Tips For Light Sleepers
If you're a light sleeper like me, you know how difficult it can be to get enough sleep each night. And if you happen to also work night shift, or some type of rotation, you're probably at the point where you'd be happy just getting 1/2 your daily requirement for sleep! After more than a decade of trying to sort my sleep cycle out -- or at least make it manageable -- I've come to the conclusion that most sleep aids are crap.
Fortunately, a few of them do work for me; hopefully they'll work for you, as well. And in case you're curious, I sleep so lightly that I could wake up just from the sound of a muted television turning on in another room. You know.. that static sound? Yeah. I sleep that lightly. So if these tips work for me, they're probably worth giving them a try.
Coping With His/Her Snoring
Does your husband, wife, boyfriend, etc, snore? If so, you're probably at your wit's end, and I feel for you. I have been there, believe me. Some suggest sleeping in different rooms, but this can have adverse psychological effects on your relationship. (Some will say it doesn't -- in my personal experience, it certainly did.) If your partner is snoring, your best non-invasive option is to get them an anti-snoring pillow, mouthpiece or headgear -- preferably one that comes with a 100% satisfaction guarantee, just in case it doesn't help. You should also take a look at some of the causes of snoring and try to determine whether or not you can eliminate snoring by avoiding them. You can also try a white noise machine (see below).
White Noise Machines
White noise machines are absolutely brilliant -- because they work. You may need to experiment a bit with where to place it, but once you sort that out, your sleep will be much, much improved. I'd started out with mine next to my bed, but realized I could still hear my roommates opening and closing the bathroom door, which was next to my bedroom door. Once I put the white noise machine on the shelf next to my bedroom door... voila! No more noise, no more waking up. I highly, highly recommend white noise machines. And you don't have to set them on "white noise" either -- you can get a machine that has water sounds, birds and all kinds of things to help you sleep.
If you're like me, background noise can make it really difficult to sleep. When I was at university I went through loads of roommates, trying to find someone who had some concept of courtesy when it came to allowing others to sleep without banging doors. But even living on my own, I discovered that noises from the street -- can you say Family Frost?? -- could wake me up as well. This made working a full time job and going to school full time very difficult, being that I was always very tired. When buying earplugs, you may have to experiment a bit. I hated putty earplugs, and even had one get stuck inside of my ear and had to have it removed (which was easy enough, fortunately). Be mindful of what they're made of if you have a latex or other type of allergy. And be mindful of how they're shaped -- some earplugs are not meant to be used while sleeping.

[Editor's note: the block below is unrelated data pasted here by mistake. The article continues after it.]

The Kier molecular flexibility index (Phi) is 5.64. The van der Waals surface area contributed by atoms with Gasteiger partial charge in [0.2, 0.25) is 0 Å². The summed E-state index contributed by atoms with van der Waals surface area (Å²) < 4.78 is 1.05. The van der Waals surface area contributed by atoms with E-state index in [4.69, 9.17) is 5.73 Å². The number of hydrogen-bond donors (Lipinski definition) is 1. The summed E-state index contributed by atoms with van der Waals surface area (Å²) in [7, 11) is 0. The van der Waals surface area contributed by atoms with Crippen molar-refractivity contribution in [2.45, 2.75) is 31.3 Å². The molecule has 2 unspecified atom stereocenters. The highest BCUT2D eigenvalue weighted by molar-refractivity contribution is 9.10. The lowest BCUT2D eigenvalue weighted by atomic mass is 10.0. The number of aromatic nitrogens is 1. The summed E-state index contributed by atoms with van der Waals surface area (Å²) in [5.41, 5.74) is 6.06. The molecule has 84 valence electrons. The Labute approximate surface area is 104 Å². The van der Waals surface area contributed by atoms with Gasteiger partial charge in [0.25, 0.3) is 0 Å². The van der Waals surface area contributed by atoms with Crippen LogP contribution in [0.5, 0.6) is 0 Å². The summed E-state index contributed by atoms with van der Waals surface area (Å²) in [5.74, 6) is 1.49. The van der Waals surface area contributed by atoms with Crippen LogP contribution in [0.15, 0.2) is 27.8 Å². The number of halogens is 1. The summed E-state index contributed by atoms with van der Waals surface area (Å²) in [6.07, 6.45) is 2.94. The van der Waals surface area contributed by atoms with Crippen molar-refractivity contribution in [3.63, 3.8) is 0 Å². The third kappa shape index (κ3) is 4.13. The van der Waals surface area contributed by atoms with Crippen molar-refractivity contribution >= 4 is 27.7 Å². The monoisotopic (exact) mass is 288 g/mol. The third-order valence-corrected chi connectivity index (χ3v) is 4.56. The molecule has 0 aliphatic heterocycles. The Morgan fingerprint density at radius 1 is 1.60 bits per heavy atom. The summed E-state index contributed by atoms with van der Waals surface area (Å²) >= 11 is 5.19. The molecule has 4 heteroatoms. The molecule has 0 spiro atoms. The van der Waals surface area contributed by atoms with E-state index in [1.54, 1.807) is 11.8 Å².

Blocking Out Light
Did you know that the light from your digital alarm clock could be disrupting your sleep? Did you know that the streetlight outside your window could be doing the same thing? Even the moon could wake you up if you're a light sleeper. And if you sleep during the day... oi. You could do like some people and stick aluminum foil all over your windows (it does work, believe it or not) but the easiest solution here is getting a sleep mask. They work, and they aren't just for princesses and they aren't just for women!
Some extra tips:
DO try listening to soft relaxing music before bed, but DON'T go to sleep with it on. Yes, it might help you get to sleep, but once the CD stops or starts again, this could actually wake you up. Same goes for changes in the music; big changes in tempo, volume, etc could wake you up as well. Unless you know it will be steady throughout, like a white noise machine, you're better off not listening to music while you go to sleep.
DON'T drink anything before going to bed, as the need to tinkle can wake you more easily when combined with other things that are slowly waking you as well.
DON'T use sleeping pills unless you have no other choice. They can be addictive, and in many cases they don't help any more than the other aids mentioned here.
DO make sure your bedroom/bed clothing is a suitable temperature. If you're going to bed in the summer under a heavy quilt, obviously, this is going to wake you up when you start sweating. If you overheat during sleep, try using a fan next to your bed -- but avoid having it blow directly on your face.
DO try a nice hot bath before bed, this can really do wonders for relaxing your body.
DO read before bed, or try some crossword puzzles -- anything that might tire your brain out a bit and make your eyes want to rest. It helps.
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